Easter Saturday temperatures hit 22.9 degrees making it hottest day of year

Area of high pressure down over Europe is bringing dry sunny conditions

Temperatures will be well above average for the middle of April this weekend, although the warmest temperatures are expected to shift to the east on Saturday.

Temperatures will be well above average for the middle of April this weekend, although the warmest temperatures are expected to shift to the east on Saturday.

 

Temperatures hit 22.9 degrees in Carlow today, making it the hottest day of the year so far.

This temperature recorded by Met Éireann at Oak Park was just slightly higher than the 22.2 degrees recorded at Grange, Co Meath, and the 21.1 degrees recorded in Mullingar, Co Westmeath, on Saturday.

As the country basks in beautiful sunshine this Easter bank holiday weekend the good news is the fine weather looks set to continue for a few more days at least.

Good Friday saw temperatures of 22.5 degrees recorded in Finner, Co Donegal, followed closely by 22.2 degrees in Mount Dillon, Co Roscommon. Many of Met Éireann’s stations recorded values above the 20 mark.

French tourists Bruno Jonathan, Julien Gossec and Nikias Ioannidis enjoy the sunshine in the Phoenix Park, Dublin, on Good Friday, the hottest day of the year so far. Photograph: Dave Meehan/The Irish Times
French tourists Bruno Jonathan, Julien Gossec and Nikias Ioannidis enjoy the sunshine in the Phoenix Park, Dublin, on Good Friday, the hottest day of the year so far. Photograph: Dave Meehan/The Irish Times

It all means temperatures are well above average for the middle of April this weekend.

“The west enjoyed the best temperatures on Friday but it’s much cooler there today,” said meteorologist John Eagleton. “The cloud has increased across Connacht and northwest Ulster due to a subtle change in wind direction.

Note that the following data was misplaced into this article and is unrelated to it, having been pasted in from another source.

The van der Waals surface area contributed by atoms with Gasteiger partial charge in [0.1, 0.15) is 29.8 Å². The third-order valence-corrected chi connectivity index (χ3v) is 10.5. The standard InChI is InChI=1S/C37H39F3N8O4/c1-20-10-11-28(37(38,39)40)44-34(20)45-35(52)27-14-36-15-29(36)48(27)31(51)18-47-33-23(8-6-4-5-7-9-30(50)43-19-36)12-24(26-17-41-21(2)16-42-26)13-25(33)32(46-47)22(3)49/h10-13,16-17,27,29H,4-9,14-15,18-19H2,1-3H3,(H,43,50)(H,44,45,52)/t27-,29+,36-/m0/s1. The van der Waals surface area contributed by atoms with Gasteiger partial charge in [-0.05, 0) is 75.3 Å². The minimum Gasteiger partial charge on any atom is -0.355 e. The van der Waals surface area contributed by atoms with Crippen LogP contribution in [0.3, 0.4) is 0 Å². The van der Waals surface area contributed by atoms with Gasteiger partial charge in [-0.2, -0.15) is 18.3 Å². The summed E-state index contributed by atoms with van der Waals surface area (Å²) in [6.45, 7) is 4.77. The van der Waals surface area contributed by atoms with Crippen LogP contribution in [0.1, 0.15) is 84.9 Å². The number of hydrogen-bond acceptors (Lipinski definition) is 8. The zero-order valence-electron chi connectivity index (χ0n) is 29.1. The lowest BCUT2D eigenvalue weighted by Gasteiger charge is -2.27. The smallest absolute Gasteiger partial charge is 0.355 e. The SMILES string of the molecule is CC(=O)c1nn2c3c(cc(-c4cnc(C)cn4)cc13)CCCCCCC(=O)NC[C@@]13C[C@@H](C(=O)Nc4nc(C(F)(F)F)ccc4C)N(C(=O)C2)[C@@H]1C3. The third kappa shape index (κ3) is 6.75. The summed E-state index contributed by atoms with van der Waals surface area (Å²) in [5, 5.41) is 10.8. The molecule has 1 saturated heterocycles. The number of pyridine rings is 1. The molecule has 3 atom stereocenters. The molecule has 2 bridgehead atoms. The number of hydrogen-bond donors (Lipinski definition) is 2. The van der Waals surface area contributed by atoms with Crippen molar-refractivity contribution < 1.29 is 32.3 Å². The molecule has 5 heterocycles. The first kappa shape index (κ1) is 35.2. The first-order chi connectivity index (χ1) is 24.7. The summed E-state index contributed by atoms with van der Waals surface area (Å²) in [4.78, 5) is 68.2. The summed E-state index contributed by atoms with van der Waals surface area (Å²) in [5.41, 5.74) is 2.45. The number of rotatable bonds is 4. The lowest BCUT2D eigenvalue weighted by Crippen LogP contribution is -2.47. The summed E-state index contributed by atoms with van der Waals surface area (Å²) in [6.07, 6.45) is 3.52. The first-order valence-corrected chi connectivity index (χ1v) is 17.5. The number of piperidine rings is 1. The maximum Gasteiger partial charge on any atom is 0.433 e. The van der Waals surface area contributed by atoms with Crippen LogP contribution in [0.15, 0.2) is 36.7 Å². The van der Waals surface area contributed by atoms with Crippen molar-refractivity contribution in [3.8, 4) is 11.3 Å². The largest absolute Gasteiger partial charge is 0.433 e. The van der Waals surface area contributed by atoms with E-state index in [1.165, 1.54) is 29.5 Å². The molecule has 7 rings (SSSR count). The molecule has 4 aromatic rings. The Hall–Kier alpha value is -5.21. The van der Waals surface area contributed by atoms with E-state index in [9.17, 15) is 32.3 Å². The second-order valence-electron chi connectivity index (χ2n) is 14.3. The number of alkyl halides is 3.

“The wind was easterly on Friday, and in that situation the west of the country always does best. But now it’s gone more westerly. It’s not much of a breeze worth talking about but it means the best temperatures will shift to the east on Saturday.

“It was 22.5 degrees in Finner on Friday but it will probably do well to get up to 15 degrees on Saturday. It might even be less than that because it’s a little bit damp up there with bits of drizzle floating around.”

Mr Eagleton said the forecaster was predicting temperatures of about 22 degrees in the east on Saturday, but added he “wouldn’t be surprised” if Friday’s temperatures were eclipsed.

“We’re forecasting 22 degrees for the east,” he said. “It will be pretty good all over Leinster with temperatures of about 21 or 22 degrees, and much of Munster too where they’ll be about 19 or 20 degrees.

“It could come in higher. If we’re going to get a hotter day than Friday this weekend, it will be Saturday. I wouldn’t be surprised if it did happen. But temperatures on Sunday will be down a degree or so.

“The winds will shift back slightly to the east on Monday, and it should improve in the west. Temperatures could get up to 19 or 20 degrees.”

‘Make hay while the sun shines’

The reason for the warm weather is an area of high pressure that is down over Europe, bringing dry sunny conditions to the continent, feeding mild air in over Ireland and keeping the active weather systems out to the west.

In the longer term, Mr Eagleton said the weather would remain fine up to Wednesday but that it would get cooler from Thursday onwards. “We’re looking at 10 or 11 degrees next weekend,” he said. “We won’t know ourselves, so make hay while the sun shines.”

Showery weather is expected on Wednesday.

Water safety chiefs have warned people taking to the coast and inland waterways over the weekend about cold temperatures in the water.

John Leech, chief executive of Irish Water Safety, said water temperatures will be about half of what the air temperature is.

“So, if it is 20 to 21 degrees, the water in coastal areas will be 10 degrees and in inland waters it will be 8 degrees,” he said.

“So we want people who are not used to swimming to wear wetsuits and people who are going out canoeing, kayaking, stand up paddle boarding, or whatever activity it is, to wear drysuits - and obviously all of those must be wearing life jackets.”